Written by: Jean Cayrol
Directed by: Alain Resnais
Narrated by: Michel Bouquet
- Excerpt from an audio interview with director Resnais
- Optional music only track
- New essay by Phillip Lopate
- Essay about composer Hanns Eisler
- Crew profiles
Released by: Criterion
Anamorphic: N/A; appears in its original 1.33:1 format.
My Advice: Own it.
The Holocaust. You know it happened. Even the people who claim that it was all a hoax deep down know it happened, or so I believe. Perhaps that’s just my optimism that nobody in the same species as myself could be so utterly sub-moronic. But regardless. It was there. Films have been that try to deal, cinematically, with the horrors that occurred in the concentration camps. I’ve seen several of them, and it’s hard for them to not affect you in some way or another. However, Resnais’ film is the one that they all go back to for imagery, the one that they all try to borrow power from. So we’re dealing with the primary source material.
[ad#longpost]Shot just ten years after the end of World War II and editing together color bits of the camps at that time with black and white footage and stills from when the camps were in full steam, this film–in a hair past thirty minutes–has the ability to stun and astonish like nothing I’ve ever seen before. I’m not sure what could prepare you for the content here.
It’s not just the information that Resnais and Cayrol are passing along, both through images and the narration of Bouquet–though that’s enough. How can you not be affected by images of a bulldozer moving piles of stick-limbed corpses like they were just hunks of dirt and gravel? No, it’s much more.
The composition of the film is masterful. It begins with the camps in the present day, takes you through their construction at the time, then as they began to be used, and so forth and so on. Before you realize what’s happening, you’re looking at the concrete ceilings of the “showers,” torn by fingernails. You’re looking at a shot of piles of human hair that keeps pulling up to reveal more…and more…and more…and still more. You know the horrors that were there, but coupled with the handling by Resnais and company, they put it all into a human context. The ending question of who is responsible haunts the viewer long after the film has ended.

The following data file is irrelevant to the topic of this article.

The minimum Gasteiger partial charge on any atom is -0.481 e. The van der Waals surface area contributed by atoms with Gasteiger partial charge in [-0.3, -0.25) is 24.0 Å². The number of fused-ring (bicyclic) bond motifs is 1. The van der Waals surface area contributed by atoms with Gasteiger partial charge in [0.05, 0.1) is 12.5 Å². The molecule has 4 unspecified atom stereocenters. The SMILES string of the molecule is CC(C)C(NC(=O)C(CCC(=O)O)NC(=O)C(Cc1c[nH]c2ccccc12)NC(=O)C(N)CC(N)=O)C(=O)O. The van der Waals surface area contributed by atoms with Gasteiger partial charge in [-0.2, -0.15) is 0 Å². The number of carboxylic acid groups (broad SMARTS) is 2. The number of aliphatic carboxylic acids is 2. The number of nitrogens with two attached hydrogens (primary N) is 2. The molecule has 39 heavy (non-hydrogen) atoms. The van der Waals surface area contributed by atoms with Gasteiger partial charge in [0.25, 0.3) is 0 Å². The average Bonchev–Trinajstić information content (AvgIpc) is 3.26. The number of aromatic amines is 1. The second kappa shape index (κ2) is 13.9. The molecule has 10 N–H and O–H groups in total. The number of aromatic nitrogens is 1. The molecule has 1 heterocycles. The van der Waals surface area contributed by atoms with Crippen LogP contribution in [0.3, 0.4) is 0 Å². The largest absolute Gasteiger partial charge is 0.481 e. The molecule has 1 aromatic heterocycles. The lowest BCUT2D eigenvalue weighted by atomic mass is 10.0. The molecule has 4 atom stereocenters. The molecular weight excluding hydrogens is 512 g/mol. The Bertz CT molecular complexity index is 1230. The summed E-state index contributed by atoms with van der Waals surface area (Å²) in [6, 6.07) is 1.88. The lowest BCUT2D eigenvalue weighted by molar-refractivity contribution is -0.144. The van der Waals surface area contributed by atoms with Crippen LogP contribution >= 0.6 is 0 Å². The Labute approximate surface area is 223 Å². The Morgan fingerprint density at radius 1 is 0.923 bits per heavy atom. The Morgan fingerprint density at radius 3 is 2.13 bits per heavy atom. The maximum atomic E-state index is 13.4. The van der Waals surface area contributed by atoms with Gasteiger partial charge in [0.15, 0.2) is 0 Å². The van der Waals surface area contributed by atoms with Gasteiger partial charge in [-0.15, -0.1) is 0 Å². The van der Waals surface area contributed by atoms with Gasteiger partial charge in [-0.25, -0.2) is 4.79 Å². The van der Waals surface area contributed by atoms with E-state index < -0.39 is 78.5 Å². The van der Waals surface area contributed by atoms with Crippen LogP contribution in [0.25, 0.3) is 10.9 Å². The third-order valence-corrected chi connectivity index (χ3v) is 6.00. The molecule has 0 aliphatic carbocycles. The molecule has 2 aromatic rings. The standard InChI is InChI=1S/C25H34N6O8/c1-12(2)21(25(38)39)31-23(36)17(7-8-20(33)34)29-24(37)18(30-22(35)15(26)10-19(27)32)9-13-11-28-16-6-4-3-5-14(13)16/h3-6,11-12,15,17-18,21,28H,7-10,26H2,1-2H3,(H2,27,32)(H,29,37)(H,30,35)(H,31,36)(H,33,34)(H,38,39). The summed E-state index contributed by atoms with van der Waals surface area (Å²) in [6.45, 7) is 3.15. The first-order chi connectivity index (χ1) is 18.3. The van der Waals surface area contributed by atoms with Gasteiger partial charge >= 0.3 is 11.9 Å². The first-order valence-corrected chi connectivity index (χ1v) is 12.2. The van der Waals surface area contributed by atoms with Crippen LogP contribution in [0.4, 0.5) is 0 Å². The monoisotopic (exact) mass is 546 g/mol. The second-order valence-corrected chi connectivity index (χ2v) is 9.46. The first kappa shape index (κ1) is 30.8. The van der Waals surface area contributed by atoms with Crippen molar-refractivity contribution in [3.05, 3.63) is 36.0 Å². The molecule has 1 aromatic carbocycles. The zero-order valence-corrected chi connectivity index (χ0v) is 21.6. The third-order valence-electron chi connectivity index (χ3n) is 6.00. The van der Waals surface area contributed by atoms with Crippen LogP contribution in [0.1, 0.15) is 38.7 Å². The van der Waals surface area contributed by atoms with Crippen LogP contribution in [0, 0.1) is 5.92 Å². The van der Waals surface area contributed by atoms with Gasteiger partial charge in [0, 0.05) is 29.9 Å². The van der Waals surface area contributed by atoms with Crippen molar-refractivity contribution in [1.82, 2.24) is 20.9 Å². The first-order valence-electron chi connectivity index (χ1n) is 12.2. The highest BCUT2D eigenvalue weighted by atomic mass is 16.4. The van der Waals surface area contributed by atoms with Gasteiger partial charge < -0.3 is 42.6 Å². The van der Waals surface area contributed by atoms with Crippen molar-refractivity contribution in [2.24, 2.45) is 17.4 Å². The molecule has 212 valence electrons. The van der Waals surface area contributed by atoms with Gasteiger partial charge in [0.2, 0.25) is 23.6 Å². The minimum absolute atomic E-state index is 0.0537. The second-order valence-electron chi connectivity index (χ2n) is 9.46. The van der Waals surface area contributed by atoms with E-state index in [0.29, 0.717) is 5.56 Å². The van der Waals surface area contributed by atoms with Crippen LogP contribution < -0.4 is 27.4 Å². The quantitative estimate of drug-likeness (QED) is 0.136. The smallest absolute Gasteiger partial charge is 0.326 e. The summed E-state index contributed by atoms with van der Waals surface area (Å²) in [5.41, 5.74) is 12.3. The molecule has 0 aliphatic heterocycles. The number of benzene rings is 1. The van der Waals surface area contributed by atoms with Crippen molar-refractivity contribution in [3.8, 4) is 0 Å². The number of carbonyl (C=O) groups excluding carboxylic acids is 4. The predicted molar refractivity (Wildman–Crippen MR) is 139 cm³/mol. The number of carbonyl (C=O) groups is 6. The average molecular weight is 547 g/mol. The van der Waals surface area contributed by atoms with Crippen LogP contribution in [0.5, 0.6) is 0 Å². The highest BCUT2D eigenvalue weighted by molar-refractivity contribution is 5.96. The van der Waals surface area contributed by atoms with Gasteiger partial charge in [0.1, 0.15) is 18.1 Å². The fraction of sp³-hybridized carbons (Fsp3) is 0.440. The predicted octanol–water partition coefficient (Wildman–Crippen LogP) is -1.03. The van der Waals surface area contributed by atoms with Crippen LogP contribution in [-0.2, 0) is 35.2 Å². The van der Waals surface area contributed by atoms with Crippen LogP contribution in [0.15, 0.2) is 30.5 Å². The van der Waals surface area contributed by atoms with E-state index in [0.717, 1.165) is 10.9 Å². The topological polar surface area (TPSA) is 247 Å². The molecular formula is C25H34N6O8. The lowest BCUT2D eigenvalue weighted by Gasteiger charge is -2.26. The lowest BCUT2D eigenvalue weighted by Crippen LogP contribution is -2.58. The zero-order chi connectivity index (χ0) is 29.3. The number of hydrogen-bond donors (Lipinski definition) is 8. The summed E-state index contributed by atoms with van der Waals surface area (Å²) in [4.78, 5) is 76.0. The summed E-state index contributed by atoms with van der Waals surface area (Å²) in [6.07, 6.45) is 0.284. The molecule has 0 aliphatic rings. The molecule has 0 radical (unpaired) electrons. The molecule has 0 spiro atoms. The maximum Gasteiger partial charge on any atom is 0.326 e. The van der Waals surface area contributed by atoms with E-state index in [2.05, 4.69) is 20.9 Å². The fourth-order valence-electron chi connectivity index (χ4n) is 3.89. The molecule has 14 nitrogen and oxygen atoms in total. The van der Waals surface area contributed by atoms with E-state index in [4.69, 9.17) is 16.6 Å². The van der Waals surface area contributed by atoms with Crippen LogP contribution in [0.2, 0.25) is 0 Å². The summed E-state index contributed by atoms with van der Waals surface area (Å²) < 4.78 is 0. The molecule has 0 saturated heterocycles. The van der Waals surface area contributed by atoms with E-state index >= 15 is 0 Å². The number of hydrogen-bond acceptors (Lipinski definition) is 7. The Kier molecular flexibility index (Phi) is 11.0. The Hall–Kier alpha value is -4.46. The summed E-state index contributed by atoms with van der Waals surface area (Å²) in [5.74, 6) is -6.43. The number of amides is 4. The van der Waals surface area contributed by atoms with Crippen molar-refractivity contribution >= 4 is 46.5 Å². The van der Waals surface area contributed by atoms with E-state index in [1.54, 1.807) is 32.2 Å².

Criterion has given this an excellent DVD edition, with a transfer that allows the colors to look just as alive as the black and white footage looks grainy and disturbing. The one feature that comes on the disc itself is five minutes of an audio interview with Resnais where he discusses briefly the controversy that erupted after footage in the film was found to have a French officer guarding prisoners about to be shipped off to the camps. They doctored the footage to obscure the Frenchman’s cap and thus saved French sensibilities about their culpability in the millions of deaths that resulted from the camps. If anything, I wish there had been some more about the dispute over the film–granted, Peter Cowie has an essay in the booklet that briefly goes over it–but I wanted to know more.
There’s also an essay on the film itself and information on the musical composer, Hanns Eisler. Still, I can’t help but wonder why we weren’t given a commentary by Cowie or, hell, even by Resnais, who’s still around. With such an amazing film as this, I wanted something even more stacked that Criterion had at their disposal, which is truly saying something.
Regardless, this is a film that must be viewed. It’s almost a prerequisite to being human to have to come face to face with your own capacity for inhumanity. Only after you recognize it can you deal with it. The fact that you need this film around to show your kids when they’re old enough is more than enough reason to purchase a copy for yourself. Granted, it’s not the kind of film you enjoy, it’s the kind you simply have to see.